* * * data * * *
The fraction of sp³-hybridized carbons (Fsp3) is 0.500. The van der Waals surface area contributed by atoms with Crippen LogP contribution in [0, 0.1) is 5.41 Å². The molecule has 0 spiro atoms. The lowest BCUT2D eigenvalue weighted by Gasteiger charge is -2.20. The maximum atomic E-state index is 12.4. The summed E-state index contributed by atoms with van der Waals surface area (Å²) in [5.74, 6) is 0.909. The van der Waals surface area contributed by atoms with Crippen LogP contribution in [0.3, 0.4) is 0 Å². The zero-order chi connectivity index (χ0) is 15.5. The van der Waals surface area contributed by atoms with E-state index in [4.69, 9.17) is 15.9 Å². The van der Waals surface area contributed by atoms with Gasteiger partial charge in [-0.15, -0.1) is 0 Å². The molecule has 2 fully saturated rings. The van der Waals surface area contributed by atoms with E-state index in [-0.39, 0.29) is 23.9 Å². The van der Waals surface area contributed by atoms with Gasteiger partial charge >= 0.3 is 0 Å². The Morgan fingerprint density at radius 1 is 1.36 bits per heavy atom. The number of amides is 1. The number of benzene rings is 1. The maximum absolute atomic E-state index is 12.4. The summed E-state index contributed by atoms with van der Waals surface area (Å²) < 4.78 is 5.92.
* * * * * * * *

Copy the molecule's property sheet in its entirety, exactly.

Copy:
The fraction of sp³-hybridized carbons (Fsp3) is 0.500. The van der Waals surface area contributed by atoms with Crippen LogP contribution in [0, 0.1) is 5.41 Å². The molecule has 0 spiro atoms. The lowest BCUT2D eigenvalue weighted by Gasteiger charge is -2.20. The maximum atomic E-state index is 12.4. The summed E-state index contributed by atoms with van der Waals surface area (Å²) in [5.74, 6) is 0.909. The van der Waals surface area contributed by atoms with Crippen LogP contribution in [0.3, 0.4) is 0 Å². The zero-order chi connectivity index (χ0) is 15.5. The van der Waals surface area contributed by atoms with E-state index in [4.69, 9.17) is 15.9 Å². The van der Waals surface area contributed by atoms with Gasteiger partial charge in [-0.15, -0.1) is 0 Å². The molecule has 2 fully saturated rings. The van der Waals surface area contributed by atoms with E-state index in [-0.39, 0.29) is 23.9 Å². The van der Waals surface area contributed by atoms with Gasteiger partial charge >= 0.3 is 0 Å². The Morgan fingerprint density at radius 1 is 1.36 bits per heavy atom. The number of amides is 1. The number of benzene rings is 1. The maximum absolute atomic E-state index is 12.4. The summed E-state index contributed by atoms with van der Waals surface area (Å²) < 4.78 is 5.92.